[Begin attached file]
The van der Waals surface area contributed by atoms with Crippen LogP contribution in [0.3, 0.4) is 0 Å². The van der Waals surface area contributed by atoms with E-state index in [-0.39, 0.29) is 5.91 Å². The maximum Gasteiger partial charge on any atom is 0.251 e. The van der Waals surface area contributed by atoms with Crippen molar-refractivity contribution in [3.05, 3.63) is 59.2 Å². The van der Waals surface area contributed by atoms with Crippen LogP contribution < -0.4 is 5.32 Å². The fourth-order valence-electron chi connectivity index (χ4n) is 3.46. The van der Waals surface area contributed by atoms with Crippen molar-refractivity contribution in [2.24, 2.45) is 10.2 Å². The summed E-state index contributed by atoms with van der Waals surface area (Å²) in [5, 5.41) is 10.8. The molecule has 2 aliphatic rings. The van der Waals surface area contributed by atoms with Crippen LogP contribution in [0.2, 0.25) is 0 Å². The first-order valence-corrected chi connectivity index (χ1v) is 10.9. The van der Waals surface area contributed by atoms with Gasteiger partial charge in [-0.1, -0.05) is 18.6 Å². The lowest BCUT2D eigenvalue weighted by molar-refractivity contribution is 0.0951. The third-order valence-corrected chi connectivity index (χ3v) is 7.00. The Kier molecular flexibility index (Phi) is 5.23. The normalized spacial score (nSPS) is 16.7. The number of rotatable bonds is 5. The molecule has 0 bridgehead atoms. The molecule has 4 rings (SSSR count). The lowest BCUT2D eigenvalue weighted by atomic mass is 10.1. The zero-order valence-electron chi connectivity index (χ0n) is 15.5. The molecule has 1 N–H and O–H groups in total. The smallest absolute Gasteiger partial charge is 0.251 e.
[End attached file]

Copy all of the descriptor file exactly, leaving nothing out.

The van der Waals surface area contributed by atoms with Crippen LogP contribution in [0.3, 0.4) is 0 Å². The van der Waals surface area contributed by atoms with E-state index in [-0.39, 0.29) is 5.91 Å². The maximum Gasteiger partial charge on any atom is 0.251 e. The van der Waals surface area contributed by atoms with Crippen molar-refractivity contribution in [3.05, 3.63) is 59.2 Å². The van der Waals surface area contributed by atoms with Crippen LogP contribution < -0.4 is 5.32 Å². The fourth-order valence-electron chi connectivity index (χ4n) is 3.46. The van der Waals surface area contributed by atoms with Crippen molar-refractivity contribution in [2.24, 2.45) is 10.2 Å². The summed E-state index contributed by atoms with van der Waals surface area (Å²) in [5, 5.41) is 10.8. The molecule has 2 aliphatic rings. The van der Waals surface area contributed by atoms with Crippen LogP contribution in [0.2, 0.25) is 0 Å². The first-order valence-corrected chi connectivity index (χ1v) is 10.9. The van der Waals surface area contributed by atoms with Gasteiger partial charge in [-0.1, -0.05) is 18.6 Å². The lowest BCUT2D eigenvalue weighted by molar-refractivity contribution is 0.0951. The third-order valence-corrected chi connectivity index (χ3v) is 7.00. The Kier molecular flexibility index (Phi) is 5.23. The normalized spacial score (nSPS) is 16.7. The number of rotatable bonds is 5. The molecule has 0 bridgehead atoms. The molecule has 4 rings (SSSR count). The lowest BCUT2D eigenvalue weighted by atomic mass is 10.1. The zero-order valence-electron chi connectivity index (χ0n) is 15.5. The molecule has 1 N–H and O–H groups in total. The smallest absolute Gasteiger partial charge is 0.251 e.